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Vitamin D deficiency in patients with myasthenia gravis and improvement of fatigue after supplementation of vitamin D3: a pilot study




Myasthenia gravis (MG) is a chronic autoimmune neuromuscular disorder. Vitamin D has important roles both in the autoimmune response and in skeletal muscles. We determined the levels of 25-hydroxy vitamin D [25(OH)D] in patients with MG and in healthy subjects to determine whether vitamin D deficiency is present in MG and whether vitamin D supplementation has beneficial effects on fatigue.


Plasma levels of 25(OH)D were analyzed in 33 patients with MG (22 males; mean age, 58 years) and in 50 healthy age- and sex-matched blood donors, without vitamin D3 medication. MG composite (MGC) score assessed fatigue. Thirteen patients with MG without previous vitamin D3 supplementation were started on vitamin D3 supplementation (cholecalciferol) 800 IU/day, with a follow-up examination after 2.5–10 months (mean, 6 months).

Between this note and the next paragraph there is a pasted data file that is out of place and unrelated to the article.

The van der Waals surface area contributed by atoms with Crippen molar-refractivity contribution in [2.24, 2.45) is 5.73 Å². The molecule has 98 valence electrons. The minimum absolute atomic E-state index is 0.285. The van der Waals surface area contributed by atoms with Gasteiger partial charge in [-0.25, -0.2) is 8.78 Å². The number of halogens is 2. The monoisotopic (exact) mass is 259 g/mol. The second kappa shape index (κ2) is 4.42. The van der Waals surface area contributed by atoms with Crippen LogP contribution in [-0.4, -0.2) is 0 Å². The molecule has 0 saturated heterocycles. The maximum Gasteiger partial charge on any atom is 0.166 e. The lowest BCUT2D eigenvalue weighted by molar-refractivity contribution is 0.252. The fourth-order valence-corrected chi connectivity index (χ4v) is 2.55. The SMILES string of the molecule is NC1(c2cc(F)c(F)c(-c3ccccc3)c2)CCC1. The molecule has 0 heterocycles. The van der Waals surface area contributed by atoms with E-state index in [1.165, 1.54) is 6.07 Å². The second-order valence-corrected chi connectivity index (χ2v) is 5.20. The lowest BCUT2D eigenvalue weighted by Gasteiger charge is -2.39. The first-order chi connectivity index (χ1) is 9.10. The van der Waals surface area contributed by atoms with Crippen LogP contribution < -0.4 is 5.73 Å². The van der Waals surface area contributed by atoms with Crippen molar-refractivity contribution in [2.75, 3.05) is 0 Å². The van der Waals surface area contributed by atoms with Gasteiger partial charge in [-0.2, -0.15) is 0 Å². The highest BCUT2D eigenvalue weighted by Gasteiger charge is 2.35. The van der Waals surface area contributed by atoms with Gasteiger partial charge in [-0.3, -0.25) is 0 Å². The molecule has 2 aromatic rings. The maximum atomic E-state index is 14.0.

Patients with MG without pre-existing vitamin D3 supplementation (N = 16) had a mean MGC of 4.5 and lower plasma 25(OH)D levels (mean, 51 ± 19 nM) than healthy controls (69 ± 21 nM) (P = 0.017). Seventeen patients had pre-existing vitamin D3 supplementation, because of corticosteroid treatment, and their mean 25(OH)D was 79 ± 22 nM and mean MGC was 5.5. In the 13 patients who received cholecalciferol, 25(OH)D was overall increased at follow-up with 22% (P = 0.033) and MGC score improved by 38% (P = 0.05).


Plasma 25(OH)D levels are significantly lower in patients with MG compared with healthy controls. As vitamin D has beneficial effects on the autoimmune response and on fatigue score in patients with MG, we suggest monitoring this parameter in patients with MG and supplementation with vitamin D3 when 25(OH)D levels are low.